While Devananda with several serious allegations of criminality seemed to have gained respectability up to last year, Wikileaks revelations through US embassy cables of his business deals in supplying Tamil girls to the army, and also the army’s own statements that his cadres are responsible for the night time robberies and murders in Jaffna (a revelation prompted in response to the public belief that the soldiers were culpable) have put him in new light. It is my assessment that he has become a zero in the eyes of the Tamil public except for hangers on wanting jobs and contracts.

Thus when the Devananda’s poll papers were rejected over a trivial mistake, the skeptical public felt that he had deliberately spoilt his papers to avoid exposing his true standing. The President had then insisted on a judicial appeal which reversed the decision which now has brought us to the inevitable test of the will of the people.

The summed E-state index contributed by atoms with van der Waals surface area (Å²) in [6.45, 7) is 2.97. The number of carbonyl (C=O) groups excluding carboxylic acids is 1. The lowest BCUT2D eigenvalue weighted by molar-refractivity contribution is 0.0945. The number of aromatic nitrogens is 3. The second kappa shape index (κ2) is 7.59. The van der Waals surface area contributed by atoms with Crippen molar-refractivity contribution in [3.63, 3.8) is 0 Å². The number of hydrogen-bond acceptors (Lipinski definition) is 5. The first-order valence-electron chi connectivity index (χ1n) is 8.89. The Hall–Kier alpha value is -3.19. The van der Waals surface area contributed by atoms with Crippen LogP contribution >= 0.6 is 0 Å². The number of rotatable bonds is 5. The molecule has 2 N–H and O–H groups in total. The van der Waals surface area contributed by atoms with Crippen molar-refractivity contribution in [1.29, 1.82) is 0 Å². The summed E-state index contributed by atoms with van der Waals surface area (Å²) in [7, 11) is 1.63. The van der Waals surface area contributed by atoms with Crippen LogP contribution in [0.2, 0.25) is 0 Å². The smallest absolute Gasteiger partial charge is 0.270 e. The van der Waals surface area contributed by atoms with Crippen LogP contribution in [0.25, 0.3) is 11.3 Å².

So today as we are at the polls, the government is throwing all its resources at Devananda, while he is trying every trick in the book to show that he has a Tamil base. The first trick was scaring off potential candidates who would contest under the Federal Party (FP,Tamil National Alliance) banner. Their meetings were broken up through beatings by the army. Younger party members feared they would be disappeared leaving mainly elders to contest. Meetings of the public in Jaffna were broken up – including an innocuous meeting of academics including myself trying to preserve and offer ancient documents online. Further, I have personally seen a police jeep full of government election posters. As I write, I have just received an SMS from the government-run Mobitel handphone system asking me to vote for the government although campaigning is legally over. Other subscribers have also received the same message.